Grand Central Dispatch

Grand Central Dispatch allows Snow Leopard to divvy up processes across multiple processors or processor cores, which significantly improves the performance of your Mac. To take advantage of this technology, your Mac must have multiple processors or processor cores. You located how many processors or processor cores your Mac has in System Profiler and made a note of the Number of Processors and Total Number of Cores. The more, the better.

Even if your Mac can't run in 64-bit mode and use Grand Central Dispatch, Snow Leopard still provides a modest performance boost because it's optimized for the Intel architecture and has all the old legacy code stripped out of it.

OpenCL

OpenCL is one of the features built into Snow Leopard. In essence, OpenCL allows applications to take advantage of a graphics chip's processor as if it were another processor core in the Mac. This has the potential to provide vast increases in performance, at least for specialized applications such as CAD, CAM, image manipulation, and multimedia processing. Even routine applications, such as photo editors and image organizers, should be able to increase overall capabilities or performance using OpenCL technologies.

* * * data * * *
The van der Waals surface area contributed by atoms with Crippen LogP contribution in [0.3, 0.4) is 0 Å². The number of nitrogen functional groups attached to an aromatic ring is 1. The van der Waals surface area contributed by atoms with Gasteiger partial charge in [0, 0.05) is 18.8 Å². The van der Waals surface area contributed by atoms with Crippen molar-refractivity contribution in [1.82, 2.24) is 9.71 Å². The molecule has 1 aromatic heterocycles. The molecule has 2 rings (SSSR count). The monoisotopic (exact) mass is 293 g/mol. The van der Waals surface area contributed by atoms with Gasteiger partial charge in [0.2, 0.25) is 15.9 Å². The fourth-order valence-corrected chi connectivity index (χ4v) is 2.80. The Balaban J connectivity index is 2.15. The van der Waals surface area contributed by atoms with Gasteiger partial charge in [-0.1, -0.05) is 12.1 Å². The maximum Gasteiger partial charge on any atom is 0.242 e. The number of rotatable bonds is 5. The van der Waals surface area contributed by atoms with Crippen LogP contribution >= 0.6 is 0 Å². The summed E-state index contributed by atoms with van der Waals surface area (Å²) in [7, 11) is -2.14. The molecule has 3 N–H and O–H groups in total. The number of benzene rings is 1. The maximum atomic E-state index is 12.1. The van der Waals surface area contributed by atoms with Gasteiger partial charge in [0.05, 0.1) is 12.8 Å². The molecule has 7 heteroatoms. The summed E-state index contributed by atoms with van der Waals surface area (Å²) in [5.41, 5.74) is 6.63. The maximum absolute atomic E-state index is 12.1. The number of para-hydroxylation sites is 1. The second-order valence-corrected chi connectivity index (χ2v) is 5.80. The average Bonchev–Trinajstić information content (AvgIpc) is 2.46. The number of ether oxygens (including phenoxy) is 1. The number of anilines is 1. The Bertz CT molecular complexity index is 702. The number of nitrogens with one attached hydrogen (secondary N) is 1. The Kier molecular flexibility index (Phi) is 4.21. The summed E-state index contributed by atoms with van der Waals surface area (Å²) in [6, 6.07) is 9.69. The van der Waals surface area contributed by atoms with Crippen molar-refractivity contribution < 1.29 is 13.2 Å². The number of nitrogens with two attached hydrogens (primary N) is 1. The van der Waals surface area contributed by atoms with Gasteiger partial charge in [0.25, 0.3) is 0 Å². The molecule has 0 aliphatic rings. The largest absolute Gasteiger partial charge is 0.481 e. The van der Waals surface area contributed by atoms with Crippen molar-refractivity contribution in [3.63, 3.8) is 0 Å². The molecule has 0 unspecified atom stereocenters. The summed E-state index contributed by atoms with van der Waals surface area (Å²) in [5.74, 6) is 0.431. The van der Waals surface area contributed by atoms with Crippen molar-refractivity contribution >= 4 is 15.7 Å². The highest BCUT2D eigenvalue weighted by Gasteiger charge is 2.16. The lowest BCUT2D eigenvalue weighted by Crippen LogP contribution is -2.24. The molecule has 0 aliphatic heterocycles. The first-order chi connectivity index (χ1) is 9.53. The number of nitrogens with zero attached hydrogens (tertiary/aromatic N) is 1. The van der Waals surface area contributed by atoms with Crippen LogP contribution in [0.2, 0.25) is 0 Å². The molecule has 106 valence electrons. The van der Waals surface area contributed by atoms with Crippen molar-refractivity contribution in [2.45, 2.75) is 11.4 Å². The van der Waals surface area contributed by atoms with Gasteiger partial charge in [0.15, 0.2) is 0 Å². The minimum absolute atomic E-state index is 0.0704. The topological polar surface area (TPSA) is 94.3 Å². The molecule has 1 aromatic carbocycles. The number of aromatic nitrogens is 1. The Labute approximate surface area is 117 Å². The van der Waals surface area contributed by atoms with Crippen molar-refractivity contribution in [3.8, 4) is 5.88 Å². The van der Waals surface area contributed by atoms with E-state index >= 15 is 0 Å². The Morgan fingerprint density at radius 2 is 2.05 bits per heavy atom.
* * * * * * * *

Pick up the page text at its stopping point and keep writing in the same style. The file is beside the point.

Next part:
For Snow Leopard to use OpenCL, your Mac must use a supported graphics chipset. Apple lists the supported graphics chipsets as:

  • ATI Radeon 4850
  • ATI Radeon 4870
  • NVIDIA GeForce 9600M GT
  • NVIDIA 8800 GT
  • NVIDIA 8800 GTS
  • NVIDIA 9400M
  • NVIDIA 9600M GT
  • NVIDIA GT 120
  • NVIDIA GT 130

If the Chipset Model value you noted earlier in the System Profiler doesn't match one of the above names, then your Mac currently cannot use the OpenCL technology in Snow Leopard. Why currently? Because this list is in flux. It represents the graphics chips that Apple has tested, not all the graphics chips that are capable of supporting OpenCL. For example, both ATI and NVIDIA have older graphics cards and chipsets that are capable of supporting OpenCL, but someone must produce an updated driver for the Mac to make them work.